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EPA Approves Plan to Assess Drinking Water Sources Statewide
Release Date: 4/19/2000
Contact Information: Bonnie Smith (215) 814-5543
Bonnie Smith, 215-814-5543
PHILADELPHIA -- The U. S. Environmental Protection Agency (EPA) has approved
a new drinking water assessment program for Pennsylvania that will evaluate the potential for a community’s drinking water supply to become contaminated. Assessments will look at both surface and ground water sources.
The program, entitled the Source Water Assessment Program, is required by the Safe Drinking Water Act.
If a drinking water source were to be contaminated, a community might have to develop a new source which could be complicated and costly. Drinking water can be contaminated by many everyday activities, including agricultural and urban runoff, leaking underground storage tanks, oil spills or failing septic systems.
Assessments will provide information to water suppliers and their customers to help plan for the future and protect sensitive drinking water sources.
"The goal of the program is to empower communities to protect their drinking water. We hope that the assessments will greatly increase public awareness of potential drinking water impacts made by the way we live on the land. We believe this awareness will motivate communities to protect this valuable and vulnerable resource," said EPA Regional Administrator Bradley Campbell.
Over the next three and a half years, the Pennsylvania Department of Environmental Protection will be conducting assessments for more than 14,000 sources of drinking water in
The agency will use existing information about water quality, land use, and facilities that have the potential for contaminating water, to conduct the assessments. For larger public water systems, the agency will hold local meetings to obtain additional information.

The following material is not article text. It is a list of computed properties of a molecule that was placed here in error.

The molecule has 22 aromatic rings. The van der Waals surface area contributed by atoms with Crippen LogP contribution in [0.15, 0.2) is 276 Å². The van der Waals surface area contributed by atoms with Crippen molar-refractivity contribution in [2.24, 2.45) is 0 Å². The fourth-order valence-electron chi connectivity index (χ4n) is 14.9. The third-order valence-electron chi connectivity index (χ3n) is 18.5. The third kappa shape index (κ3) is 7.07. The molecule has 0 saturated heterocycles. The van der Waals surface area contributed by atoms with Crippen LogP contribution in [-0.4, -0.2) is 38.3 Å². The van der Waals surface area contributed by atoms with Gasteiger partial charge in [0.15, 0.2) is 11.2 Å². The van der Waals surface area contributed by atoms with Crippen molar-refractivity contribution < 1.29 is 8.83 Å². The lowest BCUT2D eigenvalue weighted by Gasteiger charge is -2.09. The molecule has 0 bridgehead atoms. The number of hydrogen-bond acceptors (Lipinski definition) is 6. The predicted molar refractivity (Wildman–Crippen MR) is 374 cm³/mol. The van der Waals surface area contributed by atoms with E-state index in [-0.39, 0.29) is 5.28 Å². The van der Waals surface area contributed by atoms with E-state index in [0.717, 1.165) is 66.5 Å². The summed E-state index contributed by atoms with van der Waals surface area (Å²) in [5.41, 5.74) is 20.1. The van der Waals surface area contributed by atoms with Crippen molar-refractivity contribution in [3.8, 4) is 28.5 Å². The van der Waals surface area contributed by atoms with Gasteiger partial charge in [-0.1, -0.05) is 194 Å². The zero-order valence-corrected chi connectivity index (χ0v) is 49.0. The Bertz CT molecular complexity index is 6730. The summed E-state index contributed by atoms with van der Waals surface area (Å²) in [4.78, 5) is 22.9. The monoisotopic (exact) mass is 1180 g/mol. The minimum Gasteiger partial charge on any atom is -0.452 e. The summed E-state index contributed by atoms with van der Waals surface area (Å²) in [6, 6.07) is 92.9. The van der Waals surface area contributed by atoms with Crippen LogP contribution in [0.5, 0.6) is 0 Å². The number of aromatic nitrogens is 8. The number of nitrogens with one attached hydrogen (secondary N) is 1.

Watershed-by-watershed, source water assessments will identify the area contributing water to a well or intake (which is called the source water protection area), inventory potential sources of contamination within the source water protection area, and determine how susceptible the source water is to possible contamination.
Once an assessment is completed, costumers will be notified in through annual consumer confidence reports. The consumer confidence report provides users of a community water system a report card on the quality of their drinking water, its source, and protection efforts. In addition, DEP will be tracking its progress on their website (www.dep.state.pa) and providing copies of the assessments in locally accessible facilities such as the county library or health department.
Although the source water assesment program focuses on public water supplies, it can also benefit residents using private water supplies because they will now have access to more information about the quality of the water in their local watershed.
In the mid-Atlantic region, Pennsylvania, Virginia, Delaware, and Maryland all have EPA approved plans for drinking water assessment programs.